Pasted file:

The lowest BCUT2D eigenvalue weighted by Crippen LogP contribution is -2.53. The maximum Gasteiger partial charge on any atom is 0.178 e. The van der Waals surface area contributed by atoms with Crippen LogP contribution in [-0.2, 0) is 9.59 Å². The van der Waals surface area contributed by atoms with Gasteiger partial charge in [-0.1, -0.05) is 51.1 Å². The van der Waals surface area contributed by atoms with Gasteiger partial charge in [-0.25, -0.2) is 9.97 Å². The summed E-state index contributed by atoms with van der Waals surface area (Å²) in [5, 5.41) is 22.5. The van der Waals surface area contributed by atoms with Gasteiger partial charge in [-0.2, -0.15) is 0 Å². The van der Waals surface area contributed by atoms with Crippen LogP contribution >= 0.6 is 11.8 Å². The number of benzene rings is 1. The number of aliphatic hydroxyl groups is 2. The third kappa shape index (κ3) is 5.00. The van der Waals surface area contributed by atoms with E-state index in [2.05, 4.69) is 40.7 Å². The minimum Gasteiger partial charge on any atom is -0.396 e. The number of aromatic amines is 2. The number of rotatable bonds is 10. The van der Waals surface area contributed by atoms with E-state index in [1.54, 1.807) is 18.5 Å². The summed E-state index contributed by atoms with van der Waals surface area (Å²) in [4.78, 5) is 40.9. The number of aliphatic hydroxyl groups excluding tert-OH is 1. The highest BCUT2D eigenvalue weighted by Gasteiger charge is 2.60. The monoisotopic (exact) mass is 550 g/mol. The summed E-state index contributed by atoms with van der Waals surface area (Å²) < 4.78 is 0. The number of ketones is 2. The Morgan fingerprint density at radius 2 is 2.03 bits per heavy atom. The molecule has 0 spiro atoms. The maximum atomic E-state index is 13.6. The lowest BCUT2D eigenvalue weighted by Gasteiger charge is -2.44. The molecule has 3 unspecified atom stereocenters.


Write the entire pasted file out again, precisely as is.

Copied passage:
The lowest BCUT2D eigenvalue weighted by Crippen LogP contribution is -2.53. The maximum Gasteiger partial charge on any atom is 0.178 e. The van der Waals surface area contributed by atoms with Crippen LogP contribution in [-0.2, 0) is 9.59 Å². The van der Waals surface area contributed by atoms with Gasteiger partial charge in [-0.1, -0.05) is 51.1 Å². The van der Waals surface area contributed by atoms with Gasteiger partial charge in [-0.25, -0.2) is 9.97 Å². The summed E-state index contributed by atoms with van der Waals surface area (Å²) in [5, 5.41) is 22.5. The van der Waals surface area contributed by atoms with Gasteiger partial charge in [-0.2, -0.15) is 0 Å². The van der Waals surface area contributed by atoms with Crippen LogP contribution >= 0.6 is 11.8 Å². The number of benzene rings is 1. The number of aliphatic hydroxyl groups is 2. The third kappa shape index (κ3) is 5.00. The van der Waals surface area contributed by atoms with E-state index in [2.05, 4.69) is 40.7 Å². The minimum Gasteiger partial charge on any atom is -0.396 e. The number of aromatic amines is 2. The number of rotatable bonds is 10. The van der Waals surface area contributed by atoms with E-state index in [1.54, 1.807) is 18.5 Å². The summed E-state index contributed by atoms with van der Waals surface area (Å²) in [4.78, 5) is 40.9. The number of aliphatic hydroxyl groups excluding tert-OH is 1. The highest BCUT2D eigenvalue weighted by Gasteiger charge is 2.60. The monoisotopic (exact) mass is 550 g/mol. The summed E-state index contributed by atoms with van der Waals surface area (Å²) < 4.78 is 0. The number of ketones is 2. The Morgan fingerprint density at radius 2 is 2.03 bits per heavy atom. The molecule has 0 spiro atoms. The maximum atomic E-state index is 13.6. The lowest BCUT2D eigenvalue weighted by Gasteiger charge is -2.44. The molecule has 3 unspecified atom stereocenters.